In keeping with my recent tradition of writing about things that I never thought I would, I am going to devote an entire column to the Grateful Dead's Jerry Garcia.
Before you accuse me of wildly anachronistic behavior, let me point out that I have been prompted by a recent Rolling Stone article concerning Garcia's website. In what they describe as a “digital makeover,” the website is being transformed from a simple reminder of the late guitarist's existence to an all-out experience encouraging obsessive fandom and major time investment. According to the article, the website includes hours of unreleased concert footage, full-length tour itineraries, and opportunities for fan interaction—elements of online marketing that seem incredibly cutting-edge for an artist who has been dead for nearly two decades.
However, as any baby boomer knows, the truth is that these elements are par for the course when it comes to the Grateful Dead. Long before memes or social networking graced our smartphones, Deadheads were living these phenomena out in the real world (you know, that place you explore when there's nothing good on Netflix). Obsessively following the band on tour, Deadheads not only formed a strong network, but also began to develop their own subculture, complete with inside references and slang. This in turn helped to support countless products, festivals, and records—building an entire industry out of nothing more than raw enthusiasm.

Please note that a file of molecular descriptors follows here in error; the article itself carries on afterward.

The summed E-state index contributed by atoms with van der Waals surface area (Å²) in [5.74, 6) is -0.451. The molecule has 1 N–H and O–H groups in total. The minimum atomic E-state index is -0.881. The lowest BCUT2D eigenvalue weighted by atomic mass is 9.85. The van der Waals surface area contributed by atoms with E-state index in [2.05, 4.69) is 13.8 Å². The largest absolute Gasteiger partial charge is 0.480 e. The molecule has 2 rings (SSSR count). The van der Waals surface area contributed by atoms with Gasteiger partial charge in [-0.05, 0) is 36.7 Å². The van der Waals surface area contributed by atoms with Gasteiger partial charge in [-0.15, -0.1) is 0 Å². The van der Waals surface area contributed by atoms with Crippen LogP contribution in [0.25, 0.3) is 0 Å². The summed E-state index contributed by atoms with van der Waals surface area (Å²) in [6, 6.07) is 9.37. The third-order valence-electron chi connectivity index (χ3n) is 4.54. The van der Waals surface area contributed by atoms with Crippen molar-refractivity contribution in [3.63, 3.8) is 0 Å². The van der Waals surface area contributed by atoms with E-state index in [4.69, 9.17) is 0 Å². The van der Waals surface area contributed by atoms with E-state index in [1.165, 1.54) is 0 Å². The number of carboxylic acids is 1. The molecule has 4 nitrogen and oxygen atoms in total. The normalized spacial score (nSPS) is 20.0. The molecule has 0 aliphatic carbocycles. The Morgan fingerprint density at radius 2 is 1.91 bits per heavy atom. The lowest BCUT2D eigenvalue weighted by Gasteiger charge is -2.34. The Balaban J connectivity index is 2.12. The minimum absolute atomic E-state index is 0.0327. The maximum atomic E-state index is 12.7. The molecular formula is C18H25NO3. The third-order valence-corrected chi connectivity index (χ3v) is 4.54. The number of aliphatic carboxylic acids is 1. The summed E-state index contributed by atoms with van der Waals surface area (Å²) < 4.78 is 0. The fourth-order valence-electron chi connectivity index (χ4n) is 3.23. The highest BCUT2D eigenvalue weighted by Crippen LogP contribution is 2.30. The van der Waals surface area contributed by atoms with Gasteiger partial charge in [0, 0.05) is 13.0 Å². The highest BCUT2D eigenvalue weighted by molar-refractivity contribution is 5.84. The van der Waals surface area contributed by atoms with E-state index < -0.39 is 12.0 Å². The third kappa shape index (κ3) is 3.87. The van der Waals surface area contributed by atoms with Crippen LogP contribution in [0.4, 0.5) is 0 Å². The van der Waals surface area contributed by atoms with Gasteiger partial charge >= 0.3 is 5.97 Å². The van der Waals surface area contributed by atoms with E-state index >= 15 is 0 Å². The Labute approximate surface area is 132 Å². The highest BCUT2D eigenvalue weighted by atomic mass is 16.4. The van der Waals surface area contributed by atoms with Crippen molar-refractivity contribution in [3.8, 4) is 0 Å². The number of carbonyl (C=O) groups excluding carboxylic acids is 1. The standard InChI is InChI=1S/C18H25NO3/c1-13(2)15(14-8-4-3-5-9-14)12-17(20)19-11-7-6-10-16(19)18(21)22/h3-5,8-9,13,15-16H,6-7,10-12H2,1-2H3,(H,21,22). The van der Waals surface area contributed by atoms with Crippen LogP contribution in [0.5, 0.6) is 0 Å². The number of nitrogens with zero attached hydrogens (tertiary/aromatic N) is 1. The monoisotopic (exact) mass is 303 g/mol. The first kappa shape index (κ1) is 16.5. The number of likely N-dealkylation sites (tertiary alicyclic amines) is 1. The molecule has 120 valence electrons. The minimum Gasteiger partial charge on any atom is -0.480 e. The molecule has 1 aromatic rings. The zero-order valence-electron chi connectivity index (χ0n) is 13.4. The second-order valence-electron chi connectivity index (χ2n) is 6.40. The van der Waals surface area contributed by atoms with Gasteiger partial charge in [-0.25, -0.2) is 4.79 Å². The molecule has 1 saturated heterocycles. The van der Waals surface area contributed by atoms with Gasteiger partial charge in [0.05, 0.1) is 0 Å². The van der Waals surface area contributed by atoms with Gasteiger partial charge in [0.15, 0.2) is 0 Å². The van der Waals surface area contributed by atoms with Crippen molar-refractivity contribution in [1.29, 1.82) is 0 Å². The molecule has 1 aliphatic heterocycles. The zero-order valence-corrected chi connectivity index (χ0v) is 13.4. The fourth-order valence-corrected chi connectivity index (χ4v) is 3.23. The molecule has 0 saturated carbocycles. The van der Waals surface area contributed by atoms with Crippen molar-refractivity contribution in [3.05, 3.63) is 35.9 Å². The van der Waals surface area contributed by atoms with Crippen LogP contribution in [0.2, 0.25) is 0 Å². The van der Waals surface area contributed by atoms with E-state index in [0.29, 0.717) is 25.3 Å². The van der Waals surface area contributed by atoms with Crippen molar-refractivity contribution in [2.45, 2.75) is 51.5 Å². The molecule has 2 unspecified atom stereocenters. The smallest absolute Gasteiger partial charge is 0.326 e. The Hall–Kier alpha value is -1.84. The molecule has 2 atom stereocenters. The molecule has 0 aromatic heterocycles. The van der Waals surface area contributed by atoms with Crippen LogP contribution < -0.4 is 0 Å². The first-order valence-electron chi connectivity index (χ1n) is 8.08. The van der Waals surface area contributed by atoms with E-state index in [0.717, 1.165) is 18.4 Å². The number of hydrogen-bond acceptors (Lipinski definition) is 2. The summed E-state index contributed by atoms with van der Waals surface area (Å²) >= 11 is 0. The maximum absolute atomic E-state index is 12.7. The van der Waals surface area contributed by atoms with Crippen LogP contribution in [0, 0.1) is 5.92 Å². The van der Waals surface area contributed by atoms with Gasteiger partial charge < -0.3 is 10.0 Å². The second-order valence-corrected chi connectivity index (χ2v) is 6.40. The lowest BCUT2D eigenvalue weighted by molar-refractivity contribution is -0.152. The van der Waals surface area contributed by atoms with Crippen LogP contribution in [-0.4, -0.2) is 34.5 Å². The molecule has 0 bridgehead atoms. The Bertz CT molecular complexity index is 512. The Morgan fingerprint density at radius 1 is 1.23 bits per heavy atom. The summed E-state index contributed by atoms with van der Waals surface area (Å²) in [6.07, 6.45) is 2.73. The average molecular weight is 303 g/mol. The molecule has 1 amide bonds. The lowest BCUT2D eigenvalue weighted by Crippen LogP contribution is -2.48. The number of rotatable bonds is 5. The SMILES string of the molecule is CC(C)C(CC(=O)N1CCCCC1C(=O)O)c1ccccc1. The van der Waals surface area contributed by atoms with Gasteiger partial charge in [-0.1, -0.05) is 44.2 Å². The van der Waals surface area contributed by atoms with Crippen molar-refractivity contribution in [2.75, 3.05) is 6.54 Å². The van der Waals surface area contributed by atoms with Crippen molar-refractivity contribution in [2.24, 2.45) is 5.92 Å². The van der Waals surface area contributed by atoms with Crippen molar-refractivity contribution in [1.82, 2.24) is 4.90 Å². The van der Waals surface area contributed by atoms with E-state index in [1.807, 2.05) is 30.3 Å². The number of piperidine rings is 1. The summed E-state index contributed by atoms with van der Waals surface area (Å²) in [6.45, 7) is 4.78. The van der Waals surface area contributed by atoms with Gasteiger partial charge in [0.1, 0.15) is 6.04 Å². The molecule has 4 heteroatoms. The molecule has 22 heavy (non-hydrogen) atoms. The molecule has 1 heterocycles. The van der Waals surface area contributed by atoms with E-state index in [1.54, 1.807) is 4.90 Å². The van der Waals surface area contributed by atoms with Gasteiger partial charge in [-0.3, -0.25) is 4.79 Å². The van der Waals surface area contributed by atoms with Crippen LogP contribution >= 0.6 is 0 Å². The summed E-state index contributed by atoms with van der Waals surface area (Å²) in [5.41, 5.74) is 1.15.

In a way, this behavior is perfectly suited to the Internet, which allows for community, inside references, and content sharing on a scale never envisioned by the original Deadheads. In fact, if I had to design the perfect tool to enhance the experience of a jam band superfan, it would be the Internet in its current form. Memes are the perfect way to convey inside references, file sharing creates easy access to bootlegged concerts, and online shopping allows for a much broader distribution of niche products (use your imagination). What surprises me about the Garcia revamp is not that these two worlds are colliding, but the fact that they took so long to do so. Why would something so perfectly suited to social networking wait nearly 10 years to fully harness its power?
By and large, I could ask this question of the entire music industry. Every artist and label has a Web presence, yet so few have created an immersive community à la Jerry Garcia. The Internet is filled with some of the most ridiculous fandoms known to man (I'm talking to you, Bronies), yet fandoms for one of the oldest and most revered art forms on the planet lag far behind. Despite the proliferation of YouTube concert footage, music blogs, and band websites, it is a constant struggle for today's bands to create a powerful community among their fans. The pieces are all there, but the unity and enthusiasm of earlier generations is missing. Bands must follow in the late Mr. Garcia's lead by adapting the success of the past to fit the realities of the future.
David Ecker is a Columbia College junior. Slightly Off Key runs alternate Fridays.